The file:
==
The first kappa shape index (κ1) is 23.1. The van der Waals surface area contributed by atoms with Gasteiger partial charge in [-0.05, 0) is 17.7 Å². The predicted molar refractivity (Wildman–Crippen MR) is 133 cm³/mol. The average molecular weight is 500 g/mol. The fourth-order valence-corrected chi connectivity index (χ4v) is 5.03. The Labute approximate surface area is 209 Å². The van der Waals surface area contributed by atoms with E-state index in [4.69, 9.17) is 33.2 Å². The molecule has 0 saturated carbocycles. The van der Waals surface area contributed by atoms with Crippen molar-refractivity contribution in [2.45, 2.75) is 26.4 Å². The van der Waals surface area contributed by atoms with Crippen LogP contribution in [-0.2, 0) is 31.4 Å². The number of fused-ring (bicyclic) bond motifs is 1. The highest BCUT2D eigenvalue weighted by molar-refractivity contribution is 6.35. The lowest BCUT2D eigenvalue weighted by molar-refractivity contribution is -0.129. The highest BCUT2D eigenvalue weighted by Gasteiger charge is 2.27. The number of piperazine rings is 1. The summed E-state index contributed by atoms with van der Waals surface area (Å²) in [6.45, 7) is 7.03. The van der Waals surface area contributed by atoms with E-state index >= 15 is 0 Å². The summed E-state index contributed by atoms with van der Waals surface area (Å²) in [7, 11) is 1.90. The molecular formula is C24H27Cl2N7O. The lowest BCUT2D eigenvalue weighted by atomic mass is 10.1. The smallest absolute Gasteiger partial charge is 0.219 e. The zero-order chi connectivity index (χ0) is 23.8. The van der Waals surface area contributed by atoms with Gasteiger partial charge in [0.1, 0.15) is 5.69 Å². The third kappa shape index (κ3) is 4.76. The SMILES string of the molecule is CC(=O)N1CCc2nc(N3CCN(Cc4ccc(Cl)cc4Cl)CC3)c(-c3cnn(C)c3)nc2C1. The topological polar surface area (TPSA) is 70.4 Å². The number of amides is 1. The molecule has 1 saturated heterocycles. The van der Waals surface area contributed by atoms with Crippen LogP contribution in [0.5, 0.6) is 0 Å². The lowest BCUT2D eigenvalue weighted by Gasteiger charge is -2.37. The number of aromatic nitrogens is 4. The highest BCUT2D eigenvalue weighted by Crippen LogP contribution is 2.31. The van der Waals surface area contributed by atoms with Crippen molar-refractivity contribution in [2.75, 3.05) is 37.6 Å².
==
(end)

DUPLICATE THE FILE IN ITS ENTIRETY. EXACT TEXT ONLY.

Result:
The first kappa shape index (κ1) is 23.1. The van der Waals surface area contributed by atoms with Gasteiger partial charge in [-0.05, 0) is 17.7 Å². The predicted molar refractivity (Wildman–Crippen MR) is 133 cm³/mol. The average molecular weight is 500 g/mol. The fourth-order valence-corrected chi connectivity index (χ4v) is 5.03. The Labute approximate surface area is 209 Å². The van der Waals surface area contributed by atoms with E-state index in [4.69, 9.17) is 33.2 Å². The molecule has 0 saturated carbocycles. The van der Waals surface area contributed by atoms with Crippen molar-refractivity contribution in [2.45, 2.75) is 26.4 Å². The van der Waals surface area contributed by atoms with Crippen LogP contribution in [-0.2, 0) is 31.4 Å². The number of fused-ring (bicyclic) bond motifs is 1. The highest BCUT2D eigenvalue weighted by molar-refractivity contribution is 6.35. The lowest BCUT2D eigenvalue weighted by molar-refractivity contribution is -0.129. The highest BCUT2D eigenvalue weighted by Gasteiger charge is 2.27. The number of piperazine rings is 1. The summed E-state index contributed by atoms with van der Waals surface area (Å²) in [6.45, 7) is 7.03. The van der Waals surface area contributed by atoms with E-state index >= 15 is 0 Å². The summed E-state index contributed by atoms with van der Waals surface area (Å²) in [7, 11) is 1.90. The molecular formula is C24H27Cl2N7O. The lowest BCUT2D eigenvalue weighted by atomic mass is 10.1. The smallest absolute Gasteiger partial charge is 0.219 e. The zero-order chi connectivity index (χ0) is 23.8. The van der Waals surface area contributed by atoms with Gasteiger partial charge in [0.1, 0.15) is 5.69 Å². The third kappa shape index (κ3) is 4.76. The SMILES string of the molecule is CC(=O)N1CCc2nc(N3CCN(Cc4ccc(Cl)cc4Cl)CC3)c(-c3cnn(C)c3)nc2C1. The topological polar surface area (TPSA) is 70.4 Å². The number of amides is 1. The molecule has 1 saturated heterocycles. The van der Waals surface area contributed by atoms with Crippen LogP contribution in [0.5, 0.6) is 0 Å². The lowest BCUT2D eigenvalue weighted by Gasteiger charge is -2.37. The number of aromatic nitrogens is 4. The highest BCUT2D eigenvalue weighted by Crippen LogP contribution is 2.31. The van der Waals surface area contributed by atoms with Crippen molar-refractivity contribution in [2.75, 3.05) is 37.6 Å².